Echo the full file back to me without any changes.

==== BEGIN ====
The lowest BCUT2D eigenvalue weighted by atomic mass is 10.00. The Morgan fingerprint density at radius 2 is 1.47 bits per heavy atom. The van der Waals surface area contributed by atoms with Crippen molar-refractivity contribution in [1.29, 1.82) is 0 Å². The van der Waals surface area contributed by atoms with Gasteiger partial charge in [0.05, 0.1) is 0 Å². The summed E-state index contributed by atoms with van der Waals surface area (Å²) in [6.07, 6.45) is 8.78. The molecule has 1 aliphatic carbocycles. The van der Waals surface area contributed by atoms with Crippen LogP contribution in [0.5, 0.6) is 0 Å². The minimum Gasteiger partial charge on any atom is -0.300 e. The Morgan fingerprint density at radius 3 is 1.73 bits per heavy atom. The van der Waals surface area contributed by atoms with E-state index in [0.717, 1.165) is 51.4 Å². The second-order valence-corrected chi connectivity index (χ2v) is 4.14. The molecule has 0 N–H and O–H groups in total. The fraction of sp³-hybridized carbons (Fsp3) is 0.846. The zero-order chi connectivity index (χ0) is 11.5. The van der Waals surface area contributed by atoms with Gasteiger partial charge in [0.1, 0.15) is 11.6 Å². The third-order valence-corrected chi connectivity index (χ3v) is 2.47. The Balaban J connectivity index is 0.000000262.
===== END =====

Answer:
The lowest BCUT2D eigenvalue weighted by atomic mass is 10.00. The Morgan fingerprint density at radius 2 is 1.47 bits per heavy atom. The van der Waals surface area contributed by atoms with Crippen molar-refractivity contribution in [1.29, 1.82) is 0 Å². The van der Waals surface area contributed by atoms with Gasteiger partial charge in [0.05, 0.1) is 0 Å². The summed E-state index contributed by atoms with van der Waals surface area (Å²) in [6.07, 6.45) is 8.78. The molecule has 1 aliphatic carbocycles. The van der Waals surface area contributed by atoms with Crippen LogP contribution in [0.5, 0.6) is 0 Å². The minimum Gasteiger partial charge on any atom is -0.300 e. The Morgan fingerprint density at radius 3 is 1.73 bits per heavy atom. The van der Waals surface area contributed by atoms with E-state index in [0.717, 1.165) is 51.4 Å². The second-order valence-corrected chi connectivity index (χ2v) is 4.14. The molecule has 0 N–H and O–H groups in total. The fraction of sp³-hybridized carbons (Fsp3) is 0.846. The zero-order chi connectivity index (χ0) is 11.5. The van der Waals surface area contributed by atoms with Gasteiger partial charge in [0.1, 0.15) is 11.6 Å². The third-order valence-corrected chi connectivity index (χ3v) is 2.47. The Balaban J connectivity index is 0.000000262.